Don’t know what the success rate of those who try to use the lighting ordinance to minimize bright lights from outdoor lighting. But here is my story:
The lights from the front of my neighbor’s home shines into my bedroom and main living area. No need to turn on the lights at night in these rooms. I sent a letter/brochure on lighting to the neighbor. They sent their letter to Mr. Montgomery and Verna Rollinger for help. First the discussion was around an adjacent neighbor, which according to the city only means homes on either side. Code enforcement went out to check illumination. The bulb was 75 watt, but the type that has a brighter capacity than a regular light bulb. But because it was 75 watt it was deemed OK, case closed.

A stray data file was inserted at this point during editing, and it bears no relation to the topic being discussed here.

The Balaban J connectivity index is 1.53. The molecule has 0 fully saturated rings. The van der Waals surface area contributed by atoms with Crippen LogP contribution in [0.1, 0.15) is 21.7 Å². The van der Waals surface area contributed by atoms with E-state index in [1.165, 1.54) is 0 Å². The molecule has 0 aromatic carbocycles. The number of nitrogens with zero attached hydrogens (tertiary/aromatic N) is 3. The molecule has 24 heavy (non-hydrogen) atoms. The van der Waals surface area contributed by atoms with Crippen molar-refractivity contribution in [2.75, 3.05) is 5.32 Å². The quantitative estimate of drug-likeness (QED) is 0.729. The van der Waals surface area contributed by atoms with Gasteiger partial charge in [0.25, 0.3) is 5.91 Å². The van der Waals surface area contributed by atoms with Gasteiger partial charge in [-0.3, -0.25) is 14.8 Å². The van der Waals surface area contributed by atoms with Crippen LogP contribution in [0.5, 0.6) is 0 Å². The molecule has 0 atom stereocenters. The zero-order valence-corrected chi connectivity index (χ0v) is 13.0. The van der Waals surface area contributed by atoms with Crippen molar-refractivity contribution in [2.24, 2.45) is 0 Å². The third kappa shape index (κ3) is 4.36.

The next option, the fixture itself, was not discussed. By replacing the lighting fixture that directs the light downward or to add a shield to the light fixture to achieve the same purpose would eliminate current (pardon the pun) and future issues. My neighbor’s fixture is of plain/beveled glass that amplifies the brightness. Have heard of similar instances where the wording in this ordinance has failed to solve issues. Light bulbs can be replaced even after a case is closed or it burns out and the cycle of annoyance starts again. We can do better than this.
Ganka Brown, Laguna Beach